[dns-operations] keeping ICANN busy

Paul Vixie paul at redbarn.org
Fri Sep 21 22:28:09 UTC 2012

On 2012-09-21 1:24 PM, Carlos M. martinez wrote:
> I'm on Randy on this... if we restrict the things protocols can / should
> do to the lowest level of what applications support, we'll be empty
> handed pretty quickly.

i have two observations.

first, this discussion isn't fruitful and won't be. the place to send
your comments is:


second, icann isn't able to set tech policy. what they are able to do is
operate the root zone in a way that keeps the internet stable, secure,
scalable, and safe. to that end, prohibiting anything other than NS and
SOA in the apex of a gTLD will keep a lot of local applications from
believing that external resources are actually internal, thus granting
them powers (if they are web sites) that other external resources would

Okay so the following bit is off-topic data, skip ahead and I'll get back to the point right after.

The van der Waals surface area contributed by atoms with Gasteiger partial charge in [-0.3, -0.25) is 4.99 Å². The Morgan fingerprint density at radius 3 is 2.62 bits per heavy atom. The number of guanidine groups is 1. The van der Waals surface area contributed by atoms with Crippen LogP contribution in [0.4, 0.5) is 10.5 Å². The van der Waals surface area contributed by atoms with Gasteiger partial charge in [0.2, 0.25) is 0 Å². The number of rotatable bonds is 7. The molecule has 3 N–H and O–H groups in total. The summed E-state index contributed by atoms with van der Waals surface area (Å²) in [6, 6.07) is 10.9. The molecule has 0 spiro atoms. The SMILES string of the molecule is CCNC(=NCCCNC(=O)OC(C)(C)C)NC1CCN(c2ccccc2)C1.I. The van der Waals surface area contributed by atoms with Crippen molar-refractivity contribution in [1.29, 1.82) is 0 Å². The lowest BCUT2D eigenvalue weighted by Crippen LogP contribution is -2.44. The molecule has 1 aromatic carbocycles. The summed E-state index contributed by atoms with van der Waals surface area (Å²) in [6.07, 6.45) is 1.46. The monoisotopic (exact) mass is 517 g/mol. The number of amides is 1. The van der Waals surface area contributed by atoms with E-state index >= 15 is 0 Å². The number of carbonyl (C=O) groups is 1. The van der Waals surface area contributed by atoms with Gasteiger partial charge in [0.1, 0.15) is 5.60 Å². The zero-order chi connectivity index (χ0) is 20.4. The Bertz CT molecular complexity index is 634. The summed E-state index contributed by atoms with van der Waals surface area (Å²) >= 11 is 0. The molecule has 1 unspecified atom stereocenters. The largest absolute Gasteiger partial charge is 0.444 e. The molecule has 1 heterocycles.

not have.

there's also the "one world, one internet" thing. names without dots
have always been treated as non-universal, other than the string
"localhost". that is, if i am on yahoo's corporate network and i visit
http://hr/ i will get yahoo's human resources departmental web page; if
i am on google's corporate network and i visit http://hr/ then i will
get google's human resources departmental web page, and so on down
highway 101. icann deals in universal names. they are within their
responsibilities if they tell gTLD awardees that all names created by
this contract must be universal, and thus, no A RR's or AAAA RR's at the


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